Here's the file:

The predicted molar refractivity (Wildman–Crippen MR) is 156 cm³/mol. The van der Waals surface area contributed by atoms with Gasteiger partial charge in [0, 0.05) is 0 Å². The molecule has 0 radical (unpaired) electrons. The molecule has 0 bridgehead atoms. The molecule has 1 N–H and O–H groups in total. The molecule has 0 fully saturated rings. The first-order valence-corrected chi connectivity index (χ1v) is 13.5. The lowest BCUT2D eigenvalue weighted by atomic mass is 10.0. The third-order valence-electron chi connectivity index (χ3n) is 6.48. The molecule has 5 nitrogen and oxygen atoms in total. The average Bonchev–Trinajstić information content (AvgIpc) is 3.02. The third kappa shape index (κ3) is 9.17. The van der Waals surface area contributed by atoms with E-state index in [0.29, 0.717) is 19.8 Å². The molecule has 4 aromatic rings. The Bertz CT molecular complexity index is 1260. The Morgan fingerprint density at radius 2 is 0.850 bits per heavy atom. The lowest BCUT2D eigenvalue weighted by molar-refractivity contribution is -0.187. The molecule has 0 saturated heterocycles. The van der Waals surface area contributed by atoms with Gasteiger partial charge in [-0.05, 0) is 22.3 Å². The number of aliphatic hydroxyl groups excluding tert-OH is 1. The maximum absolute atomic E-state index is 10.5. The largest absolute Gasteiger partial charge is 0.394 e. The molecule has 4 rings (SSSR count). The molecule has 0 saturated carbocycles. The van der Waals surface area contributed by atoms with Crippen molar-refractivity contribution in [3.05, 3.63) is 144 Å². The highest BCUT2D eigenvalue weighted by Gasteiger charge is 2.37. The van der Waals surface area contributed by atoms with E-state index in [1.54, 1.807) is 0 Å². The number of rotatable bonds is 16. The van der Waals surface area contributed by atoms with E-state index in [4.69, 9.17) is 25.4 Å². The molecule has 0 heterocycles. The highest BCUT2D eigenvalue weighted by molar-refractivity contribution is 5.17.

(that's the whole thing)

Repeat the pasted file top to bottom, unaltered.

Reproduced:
The predicted molar refractivity (Wildman–Crippen MR) is 156 cm³/mol. The van der Waals surface area contributed by atoms with Gasteiger partial charge in [0, 0.05) is 0 Å². The molecule has 0 radical (unpaired) electrons. The molecule has 0 bridgehead atoms. The molecule has 1 N–H and O–H groups in total. The molecule has 0 fully saturated rings. The first-order valence-corrected chi connectivity index (χ1v) is 13.5. The lowest BCUT2D eigenvalue weighted by atomic mass is 10.0. The third-order valence-electron chi connectivity index (χ3n) is 6.48. The molecule has 5 nitrogen and oxygen atoms in total. The average Bonchev–Trinajstić information content (AvgIpc) is 3.02. The third kappa shape index (κ3) is 9.17. The van der Waals surface area contributed by atoms with E-state index in [0.29, 0.717) is 19.8 Å². The molecule has 4 aromatic rings. The Bertz CT molecular complexity index is 1260. The Morgan fingerprint density at radius 2 is 0.850 bits per heavy atom. The lowest BCUT2D eigenvalue weighted by molar-refractivity contribution is -0.187. The molecule has 0 saturated heterocycles. The van der Waals surface area contributed by atoms with Gasteiger partial charge in [-0.05, 0) is 22.3 Å². The number of aliphatic hydroxyl groups excluding tert-OH is 1. The maximum absolute atomic E-state index is 10.5. The largest absolute Gasteiger partial charge is 0.394 e. The molecule has 4 rings (SSSR count). The molecule has 0 saturated carbocycles. The van der Waals surface area contributed by atoms with Crippen molar-refractivity contribution in [3.05, 3.63) is 144 Å². The highest BCUT2D eigenvalue weighted by Gasteiger charge is 2.37. The van der Waals surface area contributed by atoms with E-state index in [1.54, 1.807) is 0 Å². The number of rotatable bonds is 16. The van der Waals surface area contributed by atoms with E-state index in [4.69, 9.17) is 25.4 Å². The molecule has 0 heterocycles. The highest BCUT2D eigenvalue weighted by molar-refractivity contribution is 5.17.